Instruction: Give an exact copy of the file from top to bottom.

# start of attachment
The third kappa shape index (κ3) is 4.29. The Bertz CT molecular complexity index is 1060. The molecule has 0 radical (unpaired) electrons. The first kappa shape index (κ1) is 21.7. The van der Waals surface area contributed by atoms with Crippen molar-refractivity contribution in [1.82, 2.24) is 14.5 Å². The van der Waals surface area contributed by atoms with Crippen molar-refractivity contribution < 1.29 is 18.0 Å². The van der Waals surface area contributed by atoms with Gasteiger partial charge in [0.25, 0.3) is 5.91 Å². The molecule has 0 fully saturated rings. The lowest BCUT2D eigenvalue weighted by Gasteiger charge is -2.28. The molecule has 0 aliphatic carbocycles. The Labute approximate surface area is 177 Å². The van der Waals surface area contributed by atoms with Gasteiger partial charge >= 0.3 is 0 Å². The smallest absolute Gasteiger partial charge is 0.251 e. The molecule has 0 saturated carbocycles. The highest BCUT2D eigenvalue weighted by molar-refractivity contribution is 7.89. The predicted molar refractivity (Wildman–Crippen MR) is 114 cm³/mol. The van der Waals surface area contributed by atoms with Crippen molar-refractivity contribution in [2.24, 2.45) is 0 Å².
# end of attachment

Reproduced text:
The third kappa shape index (κ3) is 4.29. The Bertz CT molecular complexity index is 1060. The molecule has 0 radical (unpaired) electrons. The first kappa shape index (κ1) is 21.7. The van der Waals surface area contributed by atoms with Crippen molar-refractivity contribution in [1.82, 2.24) is 14.5 Å². The van der Waals surface area contributed by atoms with Crippen molar-refractivity contribution < 1.29 is 18.0 Å². The van der Waals surface area contributed by atoms with Gasteiger partial charge in [0.25, 0.3) is 5.91 Å². The molecule has 0 fully saturated rings. The lowest BCUT2D eigenvalue weighted by Gasteiger charge is -2.28. The molecule has 0 aliphatic carbocycles. The Labute approximate surface area is 177 Å². The van der Waals surface area contributed by atoms with Gasteiger partial charge >= 0.3 is 0 Å². The smallest absolute Gasteiger partial charge is 0.251 e. The molecule has 0 saturated carbocycles. The highest BCUT2D eigenvalue weighted by molar-refractivity contribution is 7.89. The predicted molar refractivity (Wildman–Crippen MR) is 114 cm³/mol. The van der Waals surface area contributed by atoms with Crippen molar-refractivity contribution in [2.24, 2.45) is 0 Å².